Google’s Noto is a beautiful font. Not necessarily from a typographic point of view. Noto is beautiful because it is a gate to the future through the past and present, and because it is the ultimate tool to eliminate historical communication barriers.
“When we began, we did not realize the enormity of the challenge. It required design and technical testing in hundreds of languages, and expertise from specialists in specific scripts. In Arabic, for example, each character has four glyphs (shapes a character can take) that change depending on the text that comes after it. In Indic languages, glyphs may be reordered or even split depending on the surrounding text.” – Xiangye Xiao and Bob Jung @ googleblog.com
Developed as a font to be used in Google’s Android and ChromeOS, the Noto project quickly scaled up. NOTO (NO to TOfu), the tofu killer, was designed to be a uniform typeface, which looks great on any display and in any language. While it’s not the first font to cover different scripts, is the first to visually unify them harmoniously. For example, before Noto, if you were addressing global communities, you had to license fonts for different scripts. For example, one for Latin scripts, one for Arabic, another one for Japanese or Chinese scripts. And while the smart designer could somehow combine them to provide a unified user experience, the aesthetics would suffer. A flawed aesthetic on top of a nice product or service is not acceptable for Google, and should not be acceptable for any designer looking to provide the best UI/UX to its users.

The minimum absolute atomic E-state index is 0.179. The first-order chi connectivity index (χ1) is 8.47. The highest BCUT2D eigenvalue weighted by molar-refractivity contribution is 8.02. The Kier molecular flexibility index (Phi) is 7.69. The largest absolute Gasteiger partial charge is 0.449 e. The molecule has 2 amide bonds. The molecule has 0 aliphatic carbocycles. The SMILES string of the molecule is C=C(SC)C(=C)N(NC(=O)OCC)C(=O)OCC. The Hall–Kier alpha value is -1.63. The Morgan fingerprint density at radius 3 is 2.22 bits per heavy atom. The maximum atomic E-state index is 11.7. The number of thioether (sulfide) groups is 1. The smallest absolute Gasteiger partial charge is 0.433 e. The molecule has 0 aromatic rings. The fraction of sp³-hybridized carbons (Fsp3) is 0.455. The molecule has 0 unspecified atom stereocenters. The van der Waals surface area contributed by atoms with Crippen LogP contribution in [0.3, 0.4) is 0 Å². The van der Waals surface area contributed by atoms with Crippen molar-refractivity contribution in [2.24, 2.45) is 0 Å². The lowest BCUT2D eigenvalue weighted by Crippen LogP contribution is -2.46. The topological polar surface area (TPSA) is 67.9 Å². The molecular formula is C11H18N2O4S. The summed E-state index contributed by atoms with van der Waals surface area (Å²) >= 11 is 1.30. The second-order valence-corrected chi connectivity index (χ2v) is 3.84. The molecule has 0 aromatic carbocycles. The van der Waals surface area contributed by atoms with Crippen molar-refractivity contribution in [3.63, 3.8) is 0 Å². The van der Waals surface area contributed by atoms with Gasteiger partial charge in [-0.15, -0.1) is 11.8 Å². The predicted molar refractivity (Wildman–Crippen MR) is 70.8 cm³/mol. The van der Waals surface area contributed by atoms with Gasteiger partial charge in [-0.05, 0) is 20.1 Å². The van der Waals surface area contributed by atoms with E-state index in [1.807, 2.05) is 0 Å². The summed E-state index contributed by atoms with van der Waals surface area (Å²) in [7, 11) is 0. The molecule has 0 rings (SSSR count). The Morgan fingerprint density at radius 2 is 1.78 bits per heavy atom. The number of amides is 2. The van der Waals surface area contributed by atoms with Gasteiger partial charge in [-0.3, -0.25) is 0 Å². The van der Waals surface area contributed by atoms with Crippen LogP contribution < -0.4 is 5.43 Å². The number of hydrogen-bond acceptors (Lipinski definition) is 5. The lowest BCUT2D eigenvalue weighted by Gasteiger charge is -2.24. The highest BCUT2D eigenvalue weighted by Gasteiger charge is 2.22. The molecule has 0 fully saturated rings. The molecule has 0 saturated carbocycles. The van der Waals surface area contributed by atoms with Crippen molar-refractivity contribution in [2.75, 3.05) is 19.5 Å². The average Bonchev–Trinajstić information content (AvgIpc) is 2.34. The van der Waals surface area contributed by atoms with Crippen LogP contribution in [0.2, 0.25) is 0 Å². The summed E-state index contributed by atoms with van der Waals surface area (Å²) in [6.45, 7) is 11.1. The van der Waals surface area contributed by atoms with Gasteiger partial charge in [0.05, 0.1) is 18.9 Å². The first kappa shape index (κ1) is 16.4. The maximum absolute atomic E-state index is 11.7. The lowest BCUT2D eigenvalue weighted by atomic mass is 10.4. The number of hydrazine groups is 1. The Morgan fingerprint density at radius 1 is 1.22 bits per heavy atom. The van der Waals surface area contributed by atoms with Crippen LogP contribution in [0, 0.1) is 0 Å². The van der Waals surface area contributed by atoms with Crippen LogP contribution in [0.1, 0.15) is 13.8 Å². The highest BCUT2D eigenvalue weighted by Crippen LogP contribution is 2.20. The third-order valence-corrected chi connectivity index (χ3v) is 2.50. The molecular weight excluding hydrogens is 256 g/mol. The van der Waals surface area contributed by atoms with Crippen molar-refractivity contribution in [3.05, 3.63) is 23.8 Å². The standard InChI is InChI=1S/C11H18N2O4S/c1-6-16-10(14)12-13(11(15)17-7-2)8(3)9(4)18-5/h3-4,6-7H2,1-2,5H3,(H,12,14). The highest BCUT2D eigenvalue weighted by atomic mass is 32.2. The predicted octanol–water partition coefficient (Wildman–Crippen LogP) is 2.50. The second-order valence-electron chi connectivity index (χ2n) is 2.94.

“We are passionately dedicated to type and helping to advance the use and adoption of type across many cultures, languages and geographies. We are thrilled to have played such an important role in what has become one of the most significant type projects of all time. The combination of Monotype’s type expertise and Google’s innovation has proven to be a productive relationship and we look forward to continued collaboration that helps advance the use of type to new places,” said Scott Landers, president and CEO of Monotype @ Monotype.
The idea that Google developed, in six years, a typeface for languages with different calligraphic aesthetics, that feels cohesive and in line with each language’s cultural heritage it’s not only an exercise of efficiency but is also a testimony of humanity’s potential in building a better world for future generations.